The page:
Sorority sister speed dating
However brutal the seemingly endless Open House Round was, the next day is worse. “I don’t want to get into too many details, but the way recruitment works is that sororities that tend to do really well and have PNMs rank them really high have to cut more people because we don’t want them leading so many girls on,” Andrea explained.
“And so like, the first day, I’m sure you can guess which sororities cut .” We huddle in Bodek with our Rho Gamma groups, anticipating the release of schedules on PNM Companion. How could these women decide that I wasn’t right for their organization after just a few minutes?
We use an app called PNM (Potential New Member) Companion to rank the different houses.
Since it’s the first day, we rank six sorority houses as our first choice, and then two as our second and third choices.
One of the Panhellenic Execs speaks into the microphone to make a muffled announcement and reinforce the process’s rules. The hard truth is, as much as they might have tried to evaluate me based on the substance of our interaction, they had to rely on stereotypes as well: what being from New York City and having attended private school says about my status and how much I party, how my student–journalism background might jell with their organization, how my blonde hair and blue eyes will influence their image, and how the designers I’m wearing reflect my family’s bank account.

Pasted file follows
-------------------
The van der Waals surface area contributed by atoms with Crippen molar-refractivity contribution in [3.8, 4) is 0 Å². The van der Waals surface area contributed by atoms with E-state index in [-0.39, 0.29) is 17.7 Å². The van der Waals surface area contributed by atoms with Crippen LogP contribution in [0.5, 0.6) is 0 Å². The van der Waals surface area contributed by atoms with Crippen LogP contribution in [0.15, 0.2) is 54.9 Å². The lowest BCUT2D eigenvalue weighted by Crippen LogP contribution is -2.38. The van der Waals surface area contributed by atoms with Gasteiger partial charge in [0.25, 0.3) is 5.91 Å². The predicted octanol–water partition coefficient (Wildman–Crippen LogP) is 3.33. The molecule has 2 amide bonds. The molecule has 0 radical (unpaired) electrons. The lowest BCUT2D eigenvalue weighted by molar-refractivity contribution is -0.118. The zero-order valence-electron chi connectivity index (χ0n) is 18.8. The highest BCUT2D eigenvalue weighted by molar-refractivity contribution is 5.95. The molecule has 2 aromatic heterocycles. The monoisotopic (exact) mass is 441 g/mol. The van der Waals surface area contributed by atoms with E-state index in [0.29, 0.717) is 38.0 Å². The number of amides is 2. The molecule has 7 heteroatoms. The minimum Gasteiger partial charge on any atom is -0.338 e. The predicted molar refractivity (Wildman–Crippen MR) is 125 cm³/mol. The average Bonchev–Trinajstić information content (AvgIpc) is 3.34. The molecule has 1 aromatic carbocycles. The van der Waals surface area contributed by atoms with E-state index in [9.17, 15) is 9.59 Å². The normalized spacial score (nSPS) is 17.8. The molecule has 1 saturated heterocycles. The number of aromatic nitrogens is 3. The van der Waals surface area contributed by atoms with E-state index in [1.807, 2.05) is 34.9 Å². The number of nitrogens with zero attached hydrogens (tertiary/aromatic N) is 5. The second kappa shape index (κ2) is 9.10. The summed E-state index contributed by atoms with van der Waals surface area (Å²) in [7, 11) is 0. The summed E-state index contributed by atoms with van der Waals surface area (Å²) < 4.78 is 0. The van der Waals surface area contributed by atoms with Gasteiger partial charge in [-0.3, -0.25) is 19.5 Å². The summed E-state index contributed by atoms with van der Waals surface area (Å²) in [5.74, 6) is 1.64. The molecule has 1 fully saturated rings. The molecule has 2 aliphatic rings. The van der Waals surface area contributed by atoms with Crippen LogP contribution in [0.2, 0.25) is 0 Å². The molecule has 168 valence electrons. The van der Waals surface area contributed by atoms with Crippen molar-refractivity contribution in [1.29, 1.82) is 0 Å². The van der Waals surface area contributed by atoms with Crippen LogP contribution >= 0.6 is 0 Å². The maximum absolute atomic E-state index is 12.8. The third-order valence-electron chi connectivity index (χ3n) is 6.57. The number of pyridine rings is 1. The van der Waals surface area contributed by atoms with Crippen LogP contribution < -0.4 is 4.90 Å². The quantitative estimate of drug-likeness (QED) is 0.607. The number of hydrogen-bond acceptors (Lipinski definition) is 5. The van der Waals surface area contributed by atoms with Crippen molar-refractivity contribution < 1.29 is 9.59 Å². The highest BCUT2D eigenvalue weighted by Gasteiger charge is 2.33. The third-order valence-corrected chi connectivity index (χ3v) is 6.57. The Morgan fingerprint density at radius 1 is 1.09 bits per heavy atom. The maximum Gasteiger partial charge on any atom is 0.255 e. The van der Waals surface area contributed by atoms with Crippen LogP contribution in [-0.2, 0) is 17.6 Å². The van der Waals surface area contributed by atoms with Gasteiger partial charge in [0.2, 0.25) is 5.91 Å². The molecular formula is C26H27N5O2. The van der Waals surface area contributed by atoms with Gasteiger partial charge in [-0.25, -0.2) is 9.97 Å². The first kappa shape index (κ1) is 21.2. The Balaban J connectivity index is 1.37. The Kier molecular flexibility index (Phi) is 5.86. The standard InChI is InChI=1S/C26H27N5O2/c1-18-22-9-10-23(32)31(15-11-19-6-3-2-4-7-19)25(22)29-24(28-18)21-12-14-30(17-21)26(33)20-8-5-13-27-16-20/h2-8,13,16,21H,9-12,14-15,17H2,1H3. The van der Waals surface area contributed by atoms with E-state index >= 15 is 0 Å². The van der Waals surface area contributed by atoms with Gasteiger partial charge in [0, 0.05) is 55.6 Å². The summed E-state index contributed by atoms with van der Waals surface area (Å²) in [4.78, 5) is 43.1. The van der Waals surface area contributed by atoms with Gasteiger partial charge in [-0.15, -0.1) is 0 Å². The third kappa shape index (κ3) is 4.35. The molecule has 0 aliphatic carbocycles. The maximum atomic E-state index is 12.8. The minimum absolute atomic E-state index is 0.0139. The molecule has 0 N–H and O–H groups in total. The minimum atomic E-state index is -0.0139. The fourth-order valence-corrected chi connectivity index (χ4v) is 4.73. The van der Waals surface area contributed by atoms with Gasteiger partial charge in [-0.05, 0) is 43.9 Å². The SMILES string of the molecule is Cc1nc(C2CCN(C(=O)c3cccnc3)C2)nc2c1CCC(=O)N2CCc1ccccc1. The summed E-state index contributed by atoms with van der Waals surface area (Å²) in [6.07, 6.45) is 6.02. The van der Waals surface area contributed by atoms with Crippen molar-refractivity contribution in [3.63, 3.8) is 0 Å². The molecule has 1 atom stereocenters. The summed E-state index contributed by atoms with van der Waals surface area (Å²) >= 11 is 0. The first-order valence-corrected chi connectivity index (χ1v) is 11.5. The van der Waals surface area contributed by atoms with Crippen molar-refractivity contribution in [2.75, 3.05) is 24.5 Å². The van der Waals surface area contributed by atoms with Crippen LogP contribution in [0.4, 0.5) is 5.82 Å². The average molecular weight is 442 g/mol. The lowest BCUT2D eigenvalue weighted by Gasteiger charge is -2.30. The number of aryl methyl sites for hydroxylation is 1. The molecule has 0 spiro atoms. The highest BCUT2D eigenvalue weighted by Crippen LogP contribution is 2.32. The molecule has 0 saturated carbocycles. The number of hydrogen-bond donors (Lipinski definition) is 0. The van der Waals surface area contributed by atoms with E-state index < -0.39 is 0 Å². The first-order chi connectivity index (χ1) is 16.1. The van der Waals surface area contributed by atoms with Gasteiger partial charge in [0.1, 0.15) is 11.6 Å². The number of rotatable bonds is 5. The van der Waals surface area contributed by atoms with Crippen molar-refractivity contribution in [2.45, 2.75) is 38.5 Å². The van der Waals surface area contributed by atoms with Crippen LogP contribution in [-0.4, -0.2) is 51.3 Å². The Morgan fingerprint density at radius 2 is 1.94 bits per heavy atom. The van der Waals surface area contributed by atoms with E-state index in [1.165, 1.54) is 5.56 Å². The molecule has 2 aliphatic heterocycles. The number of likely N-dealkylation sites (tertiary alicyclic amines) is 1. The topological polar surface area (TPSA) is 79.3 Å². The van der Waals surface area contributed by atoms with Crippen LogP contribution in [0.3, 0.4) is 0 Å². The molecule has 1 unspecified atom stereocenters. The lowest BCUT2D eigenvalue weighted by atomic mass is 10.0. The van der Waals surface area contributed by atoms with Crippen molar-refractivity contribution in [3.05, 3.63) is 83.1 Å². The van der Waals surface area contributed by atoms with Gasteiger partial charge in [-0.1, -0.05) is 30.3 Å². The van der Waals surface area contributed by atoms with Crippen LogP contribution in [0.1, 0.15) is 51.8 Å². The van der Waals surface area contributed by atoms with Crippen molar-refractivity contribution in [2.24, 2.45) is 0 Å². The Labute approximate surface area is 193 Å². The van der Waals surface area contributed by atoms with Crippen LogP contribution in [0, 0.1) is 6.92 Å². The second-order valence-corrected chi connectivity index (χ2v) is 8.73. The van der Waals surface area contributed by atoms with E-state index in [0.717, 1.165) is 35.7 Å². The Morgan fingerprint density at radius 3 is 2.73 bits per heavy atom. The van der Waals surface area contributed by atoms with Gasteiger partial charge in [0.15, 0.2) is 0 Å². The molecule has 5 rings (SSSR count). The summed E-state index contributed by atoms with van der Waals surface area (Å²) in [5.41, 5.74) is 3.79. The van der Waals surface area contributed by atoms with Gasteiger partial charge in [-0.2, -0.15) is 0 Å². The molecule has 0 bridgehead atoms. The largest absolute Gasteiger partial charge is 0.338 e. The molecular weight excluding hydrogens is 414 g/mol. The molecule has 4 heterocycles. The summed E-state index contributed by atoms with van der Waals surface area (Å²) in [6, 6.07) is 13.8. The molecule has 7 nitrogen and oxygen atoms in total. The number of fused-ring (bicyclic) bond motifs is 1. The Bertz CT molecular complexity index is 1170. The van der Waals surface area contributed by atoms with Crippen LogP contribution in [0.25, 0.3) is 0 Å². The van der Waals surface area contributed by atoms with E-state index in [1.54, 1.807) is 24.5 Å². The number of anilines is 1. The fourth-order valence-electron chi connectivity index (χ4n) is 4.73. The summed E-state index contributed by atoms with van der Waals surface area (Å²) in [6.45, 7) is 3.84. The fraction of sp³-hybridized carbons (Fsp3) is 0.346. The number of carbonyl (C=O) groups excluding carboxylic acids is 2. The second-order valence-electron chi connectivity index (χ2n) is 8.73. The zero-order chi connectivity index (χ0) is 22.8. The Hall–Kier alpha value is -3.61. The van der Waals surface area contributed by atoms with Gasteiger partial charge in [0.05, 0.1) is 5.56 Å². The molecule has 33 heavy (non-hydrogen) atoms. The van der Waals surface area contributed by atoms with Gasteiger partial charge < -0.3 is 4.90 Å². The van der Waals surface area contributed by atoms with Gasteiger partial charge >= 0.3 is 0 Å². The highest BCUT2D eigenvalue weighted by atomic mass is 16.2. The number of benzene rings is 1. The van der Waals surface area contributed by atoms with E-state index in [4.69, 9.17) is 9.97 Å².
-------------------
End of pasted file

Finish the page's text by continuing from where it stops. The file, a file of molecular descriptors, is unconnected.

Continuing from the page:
It’s like speed–dating for friends, or a job interview where I have no idea how I’m being assessed. Walking down Locust in a Greek letter–emblazoned sweatshirt makes a bigger statement than any designer label.
Once there, we’re herded into smaller groups led by a Rho Gamma, an affiliated girl who will guide us through the rush process.
While waiting, I exchange icy stares with the other girls in my line.
“I’ve been told that it’s better to try to rush and drop out rather than not have any experience with it,” she says.
“In Engineering, there aren’t that many girls in classes in general, so I kinda wanted to meet more people.” Like so many girls, Gillian is looking for friends and social opportunities, which may prove elusive as a freshman at Penn.
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An Instagram bio decorated with Greek letters, hundreds of new Facebook friends, social relevance, an extensive lineage of big “sisters” to offer unconditional support. Others found their home in the so–called “bottom tier." And some—like me—got lost along the way.